Our search for the best ideas must also have an international lens. Our counterparts across the globe face similar challenges. We look to them for ideas and inspiration. Mark Ferguson outlines some of the radical reforms that the British Labour Party has undertaken as it approaches the 2015 General Election.

As a party of government, Labor can never forget the critical need for ideas that capture the imagination. We need to give people hope about the Labor project and a vision of what Labor will bring to government. The lessons of 1972, 1983 and 2007 are that a positive agenda, full of ideas, is necessary for Labor to win.

In the quest for a Labor culture of ideas, Challenge applauds the great work happening elsewhere, including by the Fabians and the Chifley Research Centre. The NSW Left’s own Annual Bruce Childs Lecture provides a new forum for sustained analysis. The Left will continue to champion a Party culture where debate about ideas and policy is as crucial as discussions about party rules.

 

Originally posted at Challenge Magazine

Tasmanian Labor to directly elect its leader

The Tasmanian branch of the Australian Labor Party has become the first state branch to announce that it will directly elect its next parliamentary leader.

Media reports suggest that a three way contest is likely and that current Deputy Leader Bryan Green is being urged to run by the dominant Left faction. Lara Giddings has indicated she would like to stay on as leader and there are suggestions that Brian Wightman may be another contender. All are members of the Labor Left faction.

Unlike the direct election of the federal Labor leader, a three section Electoral College will be used. A third of the vote allocated to the State Parliamentary Labor Party, a third to rank-and-file members and a third to individual members of affiliated unions. Those who join the ALP before April 10 will also be allowed to vote in the ballot.

Tasmanian Labor amended its party rules in 2012 to allow the direct election of party leader. The rules passed at the Tasmanian Labor Conference were that:

17.3   Following every House of Assembly election where the Party forms Government or at other times when in Government, the SPLP shall elect its Leader and Deputy Leader, Parliamentary Office holders, its Chairperson, and Ministers. The Leader shall allocate portfolios.

Subject to an amendment of the National Principles of Organisation Part C 4, the ALP Tasmanian Branch Party Rules shall allow for the direct election of the Leader of the State Parliamentary Labor Party (SPLP) when in Opposition, by Party Members, rank and file Members of Union Affiliates and the Elected Members of the SPLP consistent with the democratic practices of other social democratic, socialist and labour parties around the world. The three constituent components in such an election will be equally weighted at 1/3 of the total ballot.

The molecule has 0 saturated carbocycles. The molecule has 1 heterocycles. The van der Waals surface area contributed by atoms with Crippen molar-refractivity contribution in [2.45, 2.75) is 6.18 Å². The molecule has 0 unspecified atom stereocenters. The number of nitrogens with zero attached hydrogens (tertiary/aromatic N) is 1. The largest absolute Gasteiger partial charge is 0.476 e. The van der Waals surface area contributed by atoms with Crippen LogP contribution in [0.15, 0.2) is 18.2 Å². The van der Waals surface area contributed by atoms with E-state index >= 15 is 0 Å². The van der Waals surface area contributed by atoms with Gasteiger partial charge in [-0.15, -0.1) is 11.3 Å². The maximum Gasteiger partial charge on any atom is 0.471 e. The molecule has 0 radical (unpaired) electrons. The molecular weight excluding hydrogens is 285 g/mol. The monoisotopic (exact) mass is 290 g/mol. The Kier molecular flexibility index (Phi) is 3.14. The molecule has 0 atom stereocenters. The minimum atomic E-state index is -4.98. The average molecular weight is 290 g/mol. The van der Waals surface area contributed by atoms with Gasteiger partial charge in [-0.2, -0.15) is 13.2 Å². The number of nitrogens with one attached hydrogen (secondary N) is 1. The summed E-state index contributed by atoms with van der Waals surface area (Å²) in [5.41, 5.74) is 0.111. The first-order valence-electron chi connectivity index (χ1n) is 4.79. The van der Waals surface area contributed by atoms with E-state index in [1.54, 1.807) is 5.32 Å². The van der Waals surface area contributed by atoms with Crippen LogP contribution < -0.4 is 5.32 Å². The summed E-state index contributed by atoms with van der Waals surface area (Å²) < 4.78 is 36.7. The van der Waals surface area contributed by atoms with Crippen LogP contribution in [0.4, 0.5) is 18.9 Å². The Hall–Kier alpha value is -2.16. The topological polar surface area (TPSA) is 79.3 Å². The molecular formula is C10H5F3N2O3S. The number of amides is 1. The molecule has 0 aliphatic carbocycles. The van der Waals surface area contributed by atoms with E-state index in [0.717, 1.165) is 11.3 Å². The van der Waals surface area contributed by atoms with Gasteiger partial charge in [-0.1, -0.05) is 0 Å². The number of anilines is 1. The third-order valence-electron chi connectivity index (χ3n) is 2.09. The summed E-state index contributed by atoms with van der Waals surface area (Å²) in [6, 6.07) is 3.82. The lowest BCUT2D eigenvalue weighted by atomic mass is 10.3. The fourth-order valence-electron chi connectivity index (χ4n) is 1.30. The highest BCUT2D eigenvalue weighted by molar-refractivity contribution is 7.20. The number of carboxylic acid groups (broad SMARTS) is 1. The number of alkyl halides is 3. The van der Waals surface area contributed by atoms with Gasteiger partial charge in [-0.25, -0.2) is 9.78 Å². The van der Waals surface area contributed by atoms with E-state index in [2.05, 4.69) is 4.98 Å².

(a) Upon Rule 17.3 being adopted the ALP Tasmanian Branch shall develop further rules to allow for its implementation.

The further rules agreed to were:

 (a)  The Leader of the SPLP when in Opposition shall be elected by a ballot, with the electorate comprising three constituent components, each to be equally weighted at 1/3 of the total ballot.

(b) The three constituent components of the electorate will comprise;

(i) Every financial member of the Tasmanian branch of the ALP who meets the requirements of Rule 2.11(a),

(ii) Every financial member of an affiliated trade union provided that person has been a member for at least 6 months and,

(iii) The Members of the State Parliamentary Labor Party.

(c) Members who are entitled to vote in more than one of the three constituent components shall be entitled to vote in any or all segments of the ballot for which they are entitled to vote.

(d) A vacancy in the leadership may be declared by:

(i) The incumbent Leader or,

(ii) Following the petition of a simple majority of members of the SPLP for a ballot to the State Returning Officer; and in such case, the State Returning Officer shall open nominations for the position for a period of 48 hours and,

(iii) A vacancy occurring for any other reason.

(e) During any vacancy for the leadership the SPLP shall elect an Acting Leader who is not a candidate for the leadership.

(f) The ballot of eligible members of the Tasmanian Branch of the ALP and affiliated trade unions shall open 30 days after the close of nominations.

(g) The ballot of eligible Members and members of affiliated trade unions shall be conducted by postal ballot using a double envelope system.

(h) The ballot period shall be a minimum of 10 working days to a maximum of 20 working days as determined by the State Returning Officer.

(i) On the final day of the ballot period a special meeting of the Members of the SPLP will be held to conduct that constituent component of the ballot.

(j) The balloting will be conducted under the full compulsory preferential system of voting within each component of the ballot.

(k) A leader will be declared elected after carrying a simple majority of all weighted ballots cast after the distribution of preferences.

(l) The Party may call a special meeting of the membership, affiliated unions and SPLP to announce the Leader of the State Parliamentary Labor Party.

(m) Following the election of the Opposition Leader the SPLP shall elect its Deputy Leader, Parliamentary Office holders, its Chairperson, and Shadow Ministers. The Leader shall allocate portfolios.

The contest will provide the first opportunity to compare and contrast how a 33/33/33 operates against the 50/50 contest held for the federal leader last year. What will be most interesting is how the union component of the ballot operates. The level of turnout by union members, existence of multiple ballots and also the role of union endorsements on the final result will be heavily scrutinised by critics of the 33/33/33 model.